The same thing is happening again now, and street food is a significant driving force for the economy. As always happens during a crisis, street food brings back life and strength to the economy and offers a new way of living and eating. Thanks to the influence of the United States, we are now living the food truck revolution, which means high quality street food served on wheels. It ranges from the classic food - fried pizza, arancine and kebabs to the most innovative, who sell vegetarian and vegan street food. And it is also a work opportunity, especially for young people.
In 2014, there were just 15 food trucks cooking street food based on quality and design, now there are almost 120. Their number has exploded in under a year. That is why I call it the “food truck revolution”. Most of the models are Ape cars, which are already an Italian icon. We can divide them into 4 categories: traditional, selling regional specialty street food; innovative, selling unusual and trendy food; fine dining, for those looking for a gourmet experience and branded, managed by globalized brands which have decided to invest in this new way of distributing food.
Farinel on the Road, selling miasse, basically cornmeal wraps like a polenta flatbread, filled with specialty salami and cheeses from the Valle d’Aosta and Piedmont regions. And Ape Scottadito, selling arrosticini (grilled lamb cubes on a skewer) and fried stuffed olive all’ascolana to tourists in San Benedetto del Tronto on the Adriatic coast; then Pizza & Mortazza, with a pink Ape vehicle with white spots, which drives round Rome selling mortadella focaccia sandwiches. And I must mention LuBar: Ludovico, its inventor, is 24 years old and came to Milan to go to university, but now he has several food trucks serving granite (a semi-frozen ice dessert), cannoli (sweet pastry) and all typical Sicilian specialties. These are examples of how, thanks to street food, with a bit of imagination one can come up with big opportunities to set up in business.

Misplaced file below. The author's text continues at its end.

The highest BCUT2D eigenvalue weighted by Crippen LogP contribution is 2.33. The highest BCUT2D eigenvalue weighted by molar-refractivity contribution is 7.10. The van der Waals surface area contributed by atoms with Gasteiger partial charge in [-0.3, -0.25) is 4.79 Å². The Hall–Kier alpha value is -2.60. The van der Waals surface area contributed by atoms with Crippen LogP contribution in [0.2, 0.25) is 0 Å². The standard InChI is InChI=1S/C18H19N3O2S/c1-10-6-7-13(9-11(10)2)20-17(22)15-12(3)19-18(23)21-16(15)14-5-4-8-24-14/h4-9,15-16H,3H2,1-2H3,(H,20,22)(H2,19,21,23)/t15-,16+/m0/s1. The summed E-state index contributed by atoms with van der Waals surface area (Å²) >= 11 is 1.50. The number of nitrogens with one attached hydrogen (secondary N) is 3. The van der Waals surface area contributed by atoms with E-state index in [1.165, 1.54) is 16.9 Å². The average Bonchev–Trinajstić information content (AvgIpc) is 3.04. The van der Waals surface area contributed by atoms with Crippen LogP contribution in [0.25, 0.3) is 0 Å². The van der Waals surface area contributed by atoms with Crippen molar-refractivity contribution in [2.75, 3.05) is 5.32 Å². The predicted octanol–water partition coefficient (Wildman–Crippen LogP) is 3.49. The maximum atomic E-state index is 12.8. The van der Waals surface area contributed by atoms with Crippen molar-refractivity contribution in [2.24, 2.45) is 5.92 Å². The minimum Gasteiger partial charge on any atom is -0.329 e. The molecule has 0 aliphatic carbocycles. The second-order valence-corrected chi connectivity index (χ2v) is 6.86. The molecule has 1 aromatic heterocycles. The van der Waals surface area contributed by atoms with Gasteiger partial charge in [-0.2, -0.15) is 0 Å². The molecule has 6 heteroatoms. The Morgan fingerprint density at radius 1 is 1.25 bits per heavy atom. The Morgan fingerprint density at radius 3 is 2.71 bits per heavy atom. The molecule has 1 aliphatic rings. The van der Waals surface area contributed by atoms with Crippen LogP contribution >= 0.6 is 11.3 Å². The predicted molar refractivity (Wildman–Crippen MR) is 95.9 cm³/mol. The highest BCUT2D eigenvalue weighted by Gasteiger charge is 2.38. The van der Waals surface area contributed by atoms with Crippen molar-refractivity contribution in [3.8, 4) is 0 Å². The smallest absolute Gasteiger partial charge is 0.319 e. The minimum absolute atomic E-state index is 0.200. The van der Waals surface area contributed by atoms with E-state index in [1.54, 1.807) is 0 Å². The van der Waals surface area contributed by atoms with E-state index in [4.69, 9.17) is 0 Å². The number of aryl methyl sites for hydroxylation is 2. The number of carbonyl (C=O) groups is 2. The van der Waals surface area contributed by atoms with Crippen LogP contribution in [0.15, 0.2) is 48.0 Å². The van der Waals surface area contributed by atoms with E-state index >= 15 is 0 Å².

Bello&Buono, one of the most famous pizzerias in town, the first Italian food truck, which sells fried pizza, cuoppo di pesce, Parma-style aubergines and traditional dishes from Campania region. The really great thing is that they choose their ingredients and food producers personally, and know each one by name.
Cucinando su Ruote (Cooking on Wheels), from Turin, does on the road vegan cooking using hemp; Matilda - traveling food based on Medieval recipes from the 13th Century, and also Monaka, a bicycle selling azuki-bean ice cream sandwiched between rice wafers.
The Michelin-starred chef Mario Uliassi, who started Italy’s first fine dining restaurant food truck, with the aim of offering an outstanding culinary experience through a food truck. But one of the most incredible is Zibo, the brainchild of three Alma cooking school graduates, which opened just two months ago, and gives the impression of being in a gourmet restaurant, although the backdrop is the street. Zibo’s specialty is pasta, and one of the dishes which has dazzled customers the most is the egg-pasta tortello filled with crunchy bacon carbonara, which is fun because, when you bite into it, the ingredients combine, giving you the impression you are actually eating a spaghetti carbonara. Food trucks can come up with big surprises!